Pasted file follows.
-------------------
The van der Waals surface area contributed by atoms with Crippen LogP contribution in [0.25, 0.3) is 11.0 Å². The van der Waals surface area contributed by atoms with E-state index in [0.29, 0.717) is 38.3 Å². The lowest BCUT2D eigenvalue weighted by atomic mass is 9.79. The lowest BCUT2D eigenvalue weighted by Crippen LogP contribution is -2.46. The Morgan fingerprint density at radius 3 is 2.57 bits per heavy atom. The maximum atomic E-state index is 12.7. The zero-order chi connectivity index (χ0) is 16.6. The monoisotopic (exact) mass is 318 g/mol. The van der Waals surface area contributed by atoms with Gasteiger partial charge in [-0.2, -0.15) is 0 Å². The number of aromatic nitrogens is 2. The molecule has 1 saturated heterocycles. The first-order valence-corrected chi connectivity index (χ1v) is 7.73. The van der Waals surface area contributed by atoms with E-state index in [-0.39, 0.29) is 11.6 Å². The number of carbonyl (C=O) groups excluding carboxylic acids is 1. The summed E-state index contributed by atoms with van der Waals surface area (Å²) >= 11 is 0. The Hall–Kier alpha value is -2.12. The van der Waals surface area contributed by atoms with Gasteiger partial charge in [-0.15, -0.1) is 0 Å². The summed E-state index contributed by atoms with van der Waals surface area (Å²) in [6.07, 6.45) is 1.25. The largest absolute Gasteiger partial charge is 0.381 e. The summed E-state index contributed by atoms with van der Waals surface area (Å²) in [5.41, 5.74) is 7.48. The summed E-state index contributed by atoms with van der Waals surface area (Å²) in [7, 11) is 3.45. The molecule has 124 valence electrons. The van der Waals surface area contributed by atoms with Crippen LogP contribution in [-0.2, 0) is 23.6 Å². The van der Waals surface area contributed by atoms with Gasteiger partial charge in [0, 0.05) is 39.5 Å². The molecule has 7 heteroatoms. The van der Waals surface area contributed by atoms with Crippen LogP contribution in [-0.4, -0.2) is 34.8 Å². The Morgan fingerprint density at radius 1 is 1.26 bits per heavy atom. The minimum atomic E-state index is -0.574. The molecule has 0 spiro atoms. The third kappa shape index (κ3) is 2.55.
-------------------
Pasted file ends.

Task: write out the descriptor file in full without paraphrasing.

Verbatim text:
The van der Waals surface area contributed by atoms with Crippen LogP contribution in [0.25, 0.3) is 11.0 Å². The van der Waals surface area contributed by atoms with E-state index in [0.29, 0.717) is 38.3 Å². The lowest BCUT2D eigenvalue weighted by atomic mass is 9.79. The lowest BCUT2D eigenvalue weighted by Crippen LogP contribution is -2.46. The Morgan fingerprint density at radius 3 is 2.57 bits per heavy atom. The maximum atomic E-state index is 12.7. The zero-order chi connectivity index (χ0) is 16.6. The monoisotopic (exact) mass is 318 g/mol. The van der Waals surface area contributed by atoms with Gasteiger partial charge in [-0.2, -0.15) is 0 Å². The number of aromatic nitrogens is 2. The molecule has 1 saturated heterocycles. The first-order valence-corrected chi connectivity index (χ1v) is 7.73. The van der Waals surface area contributed by atoms with E-state index in [-0.39, 0.29) is 11.6 Å². The number of carbonyl (C=O) groups excluding carboxylic acids is 1. The summed E-state index contributed by atoms with van der Waals surface area (Å²) >= 11 is 0. The Hall–Kier alpha value is -2.12. The van der Waals surface area contributed by atoms with Gasteiger partial charge in [-0.15, -0.1) is 0 Å². The summed E-state index contributed by atoms with van der Waals surface area (Å²) in [6.07, 6.45) is 1.25. The largest absolute Gasteiger partial charge is 0.381 e. The summed E-state index contributed by atoms with van der Waals surface area (Å²) in [5.41, 5.74) is 7.48. The summed E-state index contributed by atoms with van der Waals surface area (Å²) in [7, 11) is 3.45. The molecule has 124 valence electrons. The van der Waals surface area contributed by atoms with Crippen LogP contribution in [-0.2, 0) is 23.6 Å². The van der Waals surface area contributed by atoms with Gasteiger partial charge in [0, 0.05) is 39.5 Å². The molecule has 7 heteroatoms. The van der Waals surface area contributed by atoms with Crippen LogP contribution in [-0.4, -0.2) is 34.8 Å². The Morgan fingerprint density at radius 1 is 1.26 bits per heavy atom. The minimum atomic E-state index is -0.574. The molecule has 0 spiro atoms. The third kappa shape index (κ3) is 2.55.